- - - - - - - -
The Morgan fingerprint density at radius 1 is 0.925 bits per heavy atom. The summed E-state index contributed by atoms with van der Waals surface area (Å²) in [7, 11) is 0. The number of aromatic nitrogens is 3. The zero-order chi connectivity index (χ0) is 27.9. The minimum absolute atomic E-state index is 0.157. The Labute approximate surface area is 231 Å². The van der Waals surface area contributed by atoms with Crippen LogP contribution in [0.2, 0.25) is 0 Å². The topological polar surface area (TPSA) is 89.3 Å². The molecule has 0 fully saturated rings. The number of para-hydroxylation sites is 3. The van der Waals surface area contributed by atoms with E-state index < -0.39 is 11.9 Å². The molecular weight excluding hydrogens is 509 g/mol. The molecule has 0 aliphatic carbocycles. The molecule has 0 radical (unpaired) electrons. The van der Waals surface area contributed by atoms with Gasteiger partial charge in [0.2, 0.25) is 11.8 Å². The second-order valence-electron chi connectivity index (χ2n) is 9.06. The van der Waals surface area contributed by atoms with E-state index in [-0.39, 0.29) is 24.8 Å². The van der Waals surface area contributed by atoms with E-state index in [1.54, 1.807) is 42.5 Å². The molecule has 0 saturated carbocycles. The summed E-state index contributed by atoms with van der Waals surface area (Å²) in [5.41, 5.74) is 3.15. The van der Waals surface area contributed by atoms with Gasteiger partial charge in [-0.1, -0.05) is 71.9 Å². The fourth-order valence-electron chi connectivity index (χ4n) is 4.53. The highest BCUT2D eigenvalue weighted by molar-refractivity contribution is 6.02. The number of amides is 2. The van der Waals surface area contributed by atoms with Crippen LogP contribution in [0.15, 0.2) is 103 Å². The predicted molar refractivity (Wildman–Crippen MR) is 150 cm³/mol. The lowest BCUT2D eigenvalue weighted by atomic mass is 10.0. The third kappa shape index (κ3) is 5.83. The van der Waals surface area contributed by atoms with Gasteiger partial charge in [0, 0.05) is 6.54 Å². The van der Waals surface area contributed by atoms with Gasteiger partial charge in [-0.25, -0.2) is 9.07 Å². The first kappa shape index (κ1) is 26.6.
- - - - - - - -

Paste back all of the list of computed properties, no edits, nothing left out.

The Morgan fingerprint density at radius 1 is 0.925 bits per heavy atom. The summed E-state index contributed by atoms with van der Waals surface area (Å²) in [7, 11) is 0. The number of aromatic nitrogens is 3. The zero-order chi connectivity index (χ0) is 27.9. The minimum absolute atomic E-state index is 0.157. The Labute approximate surface area is 231 Å². The van der Waals surface area contributed by atoms with Crippen LogP contribution in [0.2, 0.25) is 0 Å². The topological polar surface area (TPSA) is 89.3 Å². The molecule has 0 fully saturated rings. The number of para-hydroxylation sites is 3. The van der Waals surface area contributed by atoms with E-state index < -0.39 is 11.9 Å². The molecular weight excluding hydrogens is 509 g/mol. The molecule has 0 aliphatic carbocycles. The molecule has 0 radical (unpaired) electrons. The van der Waals surface area contributed by atoms with Gasteiger partial charge in [0.2, 0.25) is 11.8 Å². The second-order valence-electron chi connectivity index (χ2n) is 9.06. The van der Waals surface area contributed by atoms with E-state index in [-0.39, 0.29) is 24.8 Å². The van der Waals surface area contributed by atoms with E-state index in [1.54, 1.807) is 42.5 Å². The molecule has 0 saturated carbocycles. The summed E-state index contributed by atoms with van der Waals surface area (Å²) in [5.41, 5.74) is 3.15. The van der Waals surface area contributed by atoms with Gasteiger partial charge in [-0.1, -0.05) is 71.9 Å². The fourth-order valence-electron chi connectivity index (χ4n) is 4.53. The highest BCUT2D eigenvalue weighted by molar-refractivity contribution is 6.02. The number of amides is 2. The van der Waals surface area contributed by atoms with Crippen LogP contribution in [0.15, 0.2) is 103 Å². The predicted molar refractivity (Wildman–Crippen MR) is 150 cm³/mol. The lowest BCUT2D eigenvalue weighted by atomic mass is 10.0. The third kappa shape index (κ3) is 5.83. The van der Waals surface area contributed by atoms with Gasteiger partial charge in [0, 0.05) is 6.54 Å². The van der Waals surface area contributed by atoms with Gasteiger partial charge in [-0.25, -0.2) is 9.07 Å². The first kappa shape index (κ1) is 26.6.